CIGARETTES New tax may help smokers kick habit
Experts say quitting requires both medical and social treatment.
By KANTELE FRANKO
VINDICATOR STAFF WRITER
YOUNGSTOWN -- When the tax on a pack of cigarettes increased by 70 cents July 1 because of the new state budget, 30-year-old John Kechler decided he might kick his 20-year smoking habit because he couldn't afford it at the higher prices.
And Kechler wasn't alone.
"There is a proven trend that as you increase the price of cigarettes, more smokers decide to quit," said Wendy Simpkins, a spokeswoman for the American Cancer Society.
With each 10-percent increase in the price of a pack of cigarettes, consumption decreases by 4 percent, she said.
"We hope that this tax will spur folks to make healthier decisions," she said.
About a quarter of adult Americans, including 22 percent of those in Ohio, are smokers, but 75 percent of all adult smokers want to quit, said Tracy Sabetta, director of Tobacco-Free Ohio.
Research by Tobacco-Free Ohio, a jointly funded program of the American Cancer Society, American Heart Association and American Lung Association, predicts 78,000 adult smokers will quit as a direct result of the tax.
Though the average smoker tries to quit 11 times during his or her lifetime, those who are most successful have to combine nicotine replacement therapy with counseling or support, Sabetta said.
Dr. Jack Henningfield, a smoking cessation expert and adjunct professor at The Johns Hopkins University School of Medicine, said the "cold turkey" method is least successful because it fails to treat both the nicotine addiction and the behavioral patterns of smokers.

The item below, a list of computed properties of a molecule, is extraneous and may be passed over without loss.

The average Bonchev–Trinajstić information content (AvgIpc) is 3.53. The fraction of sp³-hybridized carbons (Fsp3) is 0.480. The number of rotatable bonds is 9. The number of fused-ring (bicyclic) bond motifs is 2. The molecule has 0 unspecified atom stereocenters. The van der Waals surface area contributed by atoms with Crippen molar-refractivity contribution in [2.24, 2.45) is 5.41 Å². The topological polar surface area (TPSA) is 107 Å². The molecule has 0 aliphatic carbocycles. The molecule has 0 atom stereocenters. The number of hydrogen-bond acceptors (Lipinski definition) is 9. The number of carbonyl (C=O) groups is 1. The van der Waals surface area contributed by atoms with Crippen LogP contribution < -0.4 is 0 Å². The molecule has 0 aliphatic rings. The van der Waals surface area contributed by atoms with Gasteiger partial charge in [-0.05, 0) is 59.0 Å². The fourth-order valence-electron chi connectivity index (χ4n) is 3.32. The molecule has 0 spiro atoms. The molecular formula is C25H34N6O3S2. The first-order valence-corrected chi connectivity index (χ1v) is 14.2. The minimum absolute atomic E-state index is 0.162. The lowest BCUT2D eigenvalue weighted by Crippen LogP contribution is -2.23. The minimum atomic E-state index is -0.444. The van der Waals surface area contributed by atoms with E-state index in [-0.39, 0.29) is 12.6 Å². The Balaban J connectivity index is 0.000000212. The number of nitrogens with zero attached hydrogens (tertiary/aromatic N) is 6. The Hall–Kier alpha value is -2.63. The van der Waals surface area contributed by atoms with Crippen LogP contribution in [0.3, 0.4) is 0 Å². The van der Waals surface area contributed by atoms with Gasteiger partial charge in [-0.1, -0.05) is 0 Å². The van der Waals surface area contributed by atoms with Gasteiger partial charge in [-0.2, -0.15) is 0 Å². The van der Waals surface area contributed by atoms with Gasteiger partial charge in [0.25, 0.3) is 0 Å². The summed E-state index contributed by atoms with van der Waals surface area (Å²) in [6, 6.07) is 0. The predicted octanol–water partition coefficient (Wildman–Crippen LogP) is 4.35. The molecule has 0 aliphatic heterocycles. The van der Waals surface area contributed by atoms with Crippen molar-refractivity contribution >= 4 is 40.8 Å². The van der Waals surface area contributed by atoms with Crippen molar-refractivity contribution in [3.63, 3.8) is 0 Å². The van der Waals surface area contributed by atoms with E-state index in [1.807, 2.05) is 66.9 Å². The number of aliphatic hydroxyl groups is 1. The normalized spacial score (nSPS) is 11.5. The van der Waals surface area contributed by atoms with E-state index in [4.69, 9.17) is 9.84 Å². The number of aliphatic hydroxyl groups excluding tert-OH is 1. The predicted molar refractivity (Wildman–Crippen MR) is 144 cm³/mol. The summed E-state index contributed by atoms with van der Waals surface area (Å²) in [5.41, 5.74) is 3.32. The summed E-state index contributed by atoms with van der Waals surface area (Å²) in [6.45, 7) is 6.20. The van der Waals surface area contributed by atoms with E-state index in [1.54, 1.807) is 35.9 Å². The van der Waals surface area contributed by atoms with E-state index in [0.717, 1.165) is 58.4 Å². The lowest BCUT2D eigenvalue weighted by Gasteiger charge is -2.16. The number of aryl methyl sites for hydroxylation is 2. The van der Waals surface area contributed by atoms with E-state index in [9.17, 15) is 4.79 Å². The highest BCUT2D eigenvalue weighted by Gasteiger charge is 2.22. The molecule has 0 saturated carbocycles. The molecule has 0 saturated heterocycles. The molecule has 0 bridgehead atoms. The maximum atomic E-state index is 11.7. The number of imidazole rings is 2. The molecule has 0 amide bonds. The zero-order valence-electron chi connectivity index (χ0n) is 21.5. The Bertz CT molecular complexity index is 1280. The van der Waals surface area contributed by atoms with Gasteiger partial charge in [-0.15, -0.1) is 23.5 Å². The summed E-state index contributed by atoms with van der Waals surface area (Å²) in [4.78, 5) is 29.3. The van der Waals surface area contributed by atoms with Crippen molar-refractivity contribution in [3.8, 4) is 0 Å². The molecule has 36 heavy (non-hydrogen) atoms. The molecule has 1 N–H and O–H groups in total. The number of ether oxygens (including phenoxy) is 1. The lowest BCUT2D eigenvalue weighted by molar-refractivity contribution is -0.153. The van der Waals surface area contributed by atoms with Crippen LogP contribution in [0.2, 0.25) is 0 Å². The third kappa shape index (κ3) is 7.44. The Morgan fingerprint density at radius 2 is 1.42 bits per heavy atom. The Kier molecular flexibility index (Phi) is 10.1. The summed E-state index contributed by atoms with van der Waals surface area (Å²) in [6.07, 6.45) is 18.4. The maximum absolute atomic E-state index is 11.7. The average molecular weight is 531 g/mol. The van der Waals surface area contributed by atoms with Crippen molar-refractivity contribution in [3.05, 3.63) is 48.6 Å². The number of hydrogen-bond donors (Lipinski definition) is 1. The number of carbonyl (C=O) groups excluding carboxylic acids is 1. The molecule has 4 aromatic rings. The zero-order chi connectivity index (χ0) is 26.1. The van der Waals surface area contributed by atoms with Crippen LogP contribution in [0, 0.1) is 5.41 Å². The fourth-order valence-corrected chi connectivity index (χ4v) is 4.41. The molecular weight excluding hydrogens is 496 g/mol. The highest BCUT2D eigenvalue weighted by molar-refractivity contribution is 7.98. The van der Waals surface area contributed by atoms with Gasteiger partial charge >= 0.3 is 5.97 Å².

"When you stop nicotine abruptly, it's like falling off a cliff," he said.
Medicinal nicotine -- such as that found in patches, gums and lozenges -- helps the brain to function while weaning the body off nicotine, Henningfield said.
"Smoking cessation products don't necessarily make quitting easy, but it makes it possible," he said.
Treating smokers' behavioral patterns, such as lighting a cigarette when the phone rings, also is necessary, Dr. Henningfield said.
Support groups and so-called "quit lines," phone lines staffed by support specialists, help smokers analyze these patterns and decide which nicotine supplements are best for their habits.
The government also offers information for smokers who are trying to quit at www.smokefree.gov.
Reaping the benefits
Smokers who quit will benefit from their decision in multiple ways because they are not as vulnerable to smoking-related illnesses, especially lung cancer, Simpkins said.
According to the American Cancer Society, 87 percent of lung cancer cases are caused directly by tobacco use.
About 7,000 Ohioans will die in 2005 from lung cancer, including nearly 450 in Trumbull, Mahoning and Columbiana counties, Simpkins said.